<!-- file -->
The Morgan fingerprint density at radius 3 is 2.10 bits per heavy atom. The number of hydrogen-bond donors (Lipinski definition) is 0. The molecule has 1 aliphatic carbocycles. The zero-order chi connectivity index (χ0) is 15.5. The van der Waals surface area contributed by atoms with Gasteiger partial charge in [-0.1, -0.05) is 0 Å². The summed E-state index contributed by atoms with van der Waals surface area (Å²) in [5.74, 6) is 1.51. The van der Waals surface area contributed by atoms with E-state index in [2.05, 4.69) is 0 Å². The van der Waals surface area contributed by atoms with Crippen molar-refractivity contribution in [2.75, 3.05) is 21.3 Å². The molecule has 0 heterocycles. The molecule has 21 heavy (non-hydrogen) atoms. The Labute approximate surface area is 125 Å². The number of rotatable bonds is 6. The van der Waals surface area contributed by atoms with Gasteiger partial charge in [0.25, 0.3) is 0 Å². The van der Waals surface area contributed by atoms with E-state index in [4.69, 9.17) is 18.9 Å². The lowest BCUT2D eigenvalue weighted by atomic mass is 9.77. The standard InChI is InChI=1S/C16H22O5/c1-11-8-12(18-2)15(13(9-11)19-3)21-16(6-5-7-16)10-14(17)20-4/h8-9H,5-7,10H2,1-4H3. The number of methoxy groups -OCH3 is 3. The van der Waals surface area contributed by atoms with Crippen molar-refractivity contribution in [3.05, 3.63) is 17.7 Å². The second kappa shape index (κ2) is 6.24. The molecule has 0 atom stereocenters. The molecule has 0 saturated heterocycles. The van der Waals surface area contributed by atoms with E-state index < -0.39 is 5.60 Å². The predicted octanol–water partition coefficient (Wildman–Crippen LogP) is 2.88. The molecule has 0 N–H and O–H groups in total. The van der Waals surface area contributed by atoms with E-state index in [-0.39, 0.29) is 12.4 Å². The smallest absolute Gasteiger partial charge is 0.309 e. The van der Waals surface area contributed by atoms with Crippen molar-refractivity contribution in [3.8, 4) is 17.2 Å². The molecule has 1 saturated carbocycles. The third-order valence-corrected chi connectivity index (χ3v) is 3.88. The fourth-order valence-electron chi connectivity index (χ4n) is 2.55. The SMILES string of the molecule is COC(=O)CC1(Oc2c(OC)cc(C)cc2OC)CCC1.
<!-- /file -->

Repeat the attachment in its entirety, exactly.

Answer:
The Morgan fingerprint density at radius 3 is 2.10 bits per heavy atom. The number of hydrogen-bond donors (Lipinski definition) is 0. The molecule has 1 aliphatic carbocycles. The zero-order chi connectivity index (χ0) is 15.5. The van der Waals surface area contributed by atoms with Gasteiger partial charge in [-0.1, -0.05) is 0 Å². The summed E-state index contributed by atoms with van der Waals surface area (Å²) in [5.74, 6) is 1.51. The van der Waals surface area contributed by atoms with E-state index in [2.05, 4.69) is 0 Å². The van der Waals surface area contributed by atoms with Crippen molar-refractivity contribution in [2.75, 3.05) is 21.3 Å². The molecule has 0 heterocycles. The molecule has 21 heavy (non-hydrogen) atoms. The Labute approximate surface area is 125 Å². The number of rotatable bonds is 6. The van der Waals surface area contributed by atoms with Gasteiger partial charge in [0.25, 0.3) is 0 Å². The van der Waals surface area contributed by atoms with E-state index in [4.69, 9.17) is 18.9 Å². The lowest BCUT2D eigenvalue weighted by atomic mass is 9.77. The standard InChI is InChI=1S/C16H22O5/c1-11-8-12(18-2)15(13(9-11)19-3)21-16(6-5-7-16)10-14(17)20-4/h8-9H,5-7,10H2,1-4H3. The number of methoxy groups -OCH3 is 3. The van der Waals surface area contributed by atoms with Crippen molar-refractivity contribution in [3.05, 3.63) is 17.7 Å². The second kappa shape index (κ2) is 6.24. The molecule has 0 atom stereocenters. The molecule has 0 saturated heterocycles. The van der Waals surface area contributed by atoms with E-state index < -0.39 is 5.60 Å². The predicted octanol–water partition coefficient (Wildman–Crippen LogP) is 2.88. The molecule has 0 N–H and O–H groups in total. The van der Waals surface area contributed by atoms with E-state index in [-0.39, 0.29) is 12.4 Å². The smallest absolute Gasteiger partial charge is 0.309 e. The van der Waals surface area contributed by atoms with Crippen molar-refractivity contribution in [3.8, 4) is 17.2 Å². The molecule has 1 saturated carbocycles. The third-order valence-corrected chi connectivity index (χ3v) is 3.88. The fourth-order valence-electron chi connectivity index (χ4n) is 2.55. The SMILES string of the molecule is COC(=O)CC1(Oc2c(OC)cc(C)cc2OC)CCC1.